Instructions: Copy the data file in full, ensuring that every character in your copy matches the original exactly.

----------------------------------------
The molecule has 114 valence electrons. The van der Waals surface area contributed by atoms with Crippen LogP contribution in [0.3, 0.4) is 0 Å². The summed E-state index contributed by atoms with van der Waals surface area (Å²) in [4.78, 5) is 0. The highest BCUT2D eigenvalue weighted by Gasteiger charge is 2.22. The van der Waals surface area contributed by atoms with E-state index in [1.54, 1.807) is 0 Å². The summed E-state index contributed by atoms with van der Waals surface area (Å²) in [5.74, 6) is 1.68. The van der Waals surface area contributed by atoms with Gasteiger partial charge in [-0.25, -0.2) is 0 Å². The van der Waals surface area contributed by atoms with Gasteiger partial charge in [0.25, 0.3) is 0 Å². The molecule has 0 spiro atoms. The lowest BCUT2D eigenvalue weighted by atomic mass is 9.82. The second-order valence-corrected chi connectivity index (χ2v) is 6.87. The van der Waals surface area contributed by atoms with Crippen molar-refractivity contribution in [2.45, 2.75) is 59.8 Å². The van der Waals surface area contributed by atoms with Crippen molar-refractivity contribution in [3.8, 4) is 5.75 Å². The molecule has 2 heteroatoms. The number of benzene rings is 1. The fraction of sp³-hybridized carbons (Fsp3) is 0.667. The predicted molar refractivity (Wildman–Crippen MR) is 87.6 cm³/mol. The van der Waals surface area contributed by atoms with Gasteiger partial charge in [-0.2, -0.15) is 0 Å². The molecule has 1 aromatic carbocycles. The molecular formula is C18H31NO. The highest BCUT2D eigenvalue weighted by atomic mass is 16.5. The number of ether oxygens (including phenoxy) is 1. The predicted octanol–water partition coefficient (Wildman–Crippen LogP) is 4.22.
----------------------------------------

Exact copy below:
The molecule has 114 valence electrons. The van der Waals surface area contributed by atoms with Crippen LogP contribution in [0.3, 0.4) is 0 Å². The summed E-state index contributed by atoms with van der Waals surface area (Å²) in [4.78, 5) is 0. The highest BCUT2D eigenvalue weighted by Gasteiger charge is 2.22. The van der Waals surface area contributed by atoms with E-state index in [1.54, 1.807) is 0 Å². The summed E-state index contributed by atoms with van der Waals surface area (Å²) in [5.74, 6) is 1.68. The van der Waals surface area contributed by atoms with Gasteiger partial charge in [-0.25, -0.2) is 0 Å². The van der Waals surface area contributed by atoms with Gasteiger partial charge in [0.25, 0.3) is 0 Å². The molecule has 0 spiro atoms. The lowest BCUT2D eigenvalue weighted by atomic mass is 9.82. The second-order valence-corrected chi connectivity index (χ2v) is 6.87. The van der Waals surface area contributed by atoms with Crippen molar-refractivity contribution in [2.45, 2.75) is 59.8 Å². The van der Waals surface area contributed by atoms with Crippen molar-refractivity contribution in [3.8, 4) is 5.75 Å². The molecule has 2 heteroatoms. The number of benzene rings is 1. The fraction of sp³-hybridized carbons (Fsp3) is 0.667. The predicted molar refractivity (Wildman–Crippen MR) is 87.6 cm³/mol. The van der Waals surface area contributed by atoms with Gasteiger partial charge in [-0.2, -0.15) is 0 Å². The molecule has 1 aromatic carbocycles. The molecular formula is C18H31NO. The highest BCUT2D eigenvalue weighted by atomic mass is 16.5. The number of ether oxygens (including phenoxy) is 1. The predicted octanol–water partition coefficient (Wildman–Crippen LogP) is 4.22.